Green Social Work: What Actually Is It?

Unless you’ve taken one of the many social work degrees and know how vast this industry can be, it’s likely you’ve never heard of green social work.  And, I wouldn’t blame you for hearing the term ‘green’ and meeting it with some skepticism.  After all, a lot of careers that claim to be green are purely touting themselves as that while hiding a toxic underbelly. However, I can honestly tell you that green social work is exactly what it claims to be, and in this article I’ll explain where you might interact with these social workers in real life.

Disaster Zones

One of the main areas that green social workers work in are disaster zones.  Every time a national disaster happens on US soil, you won’t just see emergency personnel arriving, you’ll also see social workers.  They fill the need for ‘people management’ while many others are purely looking at the finances.  By providing aid to those who need it most, those with a social work masters are responsible for setting up shelters, addressing poverty, and building relationships with local families.

Many social workers will even arrive at disaster zones before a problem hits.  For example, if a hurricane is predicted to hit the east coast of Florida, green social workers will arrive on the scene as early as possible to help get families with disabilities and other disadvantaged people to safety before the hurricane hits.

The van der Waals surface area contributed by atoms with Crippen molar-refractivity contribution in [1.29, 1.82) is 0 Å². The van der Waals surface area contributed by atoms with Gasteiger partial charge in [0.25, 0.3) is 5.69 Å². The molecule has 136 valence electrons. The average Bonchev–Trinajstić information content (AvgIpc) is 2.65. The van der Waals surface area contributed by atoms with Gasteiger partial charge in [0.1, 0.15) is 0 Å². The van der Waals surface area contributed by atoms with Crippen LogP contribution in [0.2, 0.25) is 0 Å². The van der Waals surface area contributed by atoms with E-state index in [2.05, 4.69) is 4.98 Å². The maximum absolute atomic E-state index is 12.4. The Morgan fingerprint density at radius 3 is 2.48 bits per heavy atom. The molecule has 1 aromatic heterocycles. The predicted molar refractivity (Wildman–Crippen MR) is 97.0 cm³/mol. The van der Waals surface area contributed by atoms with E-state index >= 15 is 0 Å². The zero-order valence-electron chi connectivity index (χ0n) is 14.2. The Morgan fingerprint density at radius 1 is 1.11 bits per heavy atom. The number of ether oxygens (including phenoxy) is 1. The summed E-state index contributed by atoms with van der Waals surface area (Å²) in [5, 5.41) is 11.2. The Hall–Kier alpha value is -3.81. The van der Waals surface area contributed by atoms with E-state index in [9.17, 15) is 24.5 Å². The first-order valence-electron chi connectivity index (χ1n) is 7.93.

Environmental Law

In addition to disaster zones, many green social workers also work in local areas in enforcing environmental laws and policies.  Many communities in the United States experience problems, and there are many barriers in place that prevent people from getting the help that they need.  Whether it’s helping veterans suffering with PTSD or helping communities to access environmental and health data, social workers are often active members of disadvantaged communities.

In the past, many environmental issues were lumped into an ‘organizational dysfunction’ category even though the issues widely varied.  According to experts, though, it is clear that health and environmental concerns cannot be lumped into one broad category, and green social workers are helping with this.

Environmental Refugees

When we think about refugees, we tend to think about people who have fled their own countries due to war or political issues.  And it seems our government thinks the same thing, as laws and regulations are in place to help these kinds of refugees.  However, one type of refugee you may not have considered is the environmental refugee.  Environmental refugees lose their homes due to floods, droughts, deforestation etc.  There are no official regulations to help this kind of refugee, so again social workers step in to help the people in need.

Those with a masters in social work are also likely the people that you will see trying to shed light on this problem, and encouraging others to talk about it.

Although you may not have heard of social workers before reading this article, the work that they do is invaluable here in the United States.

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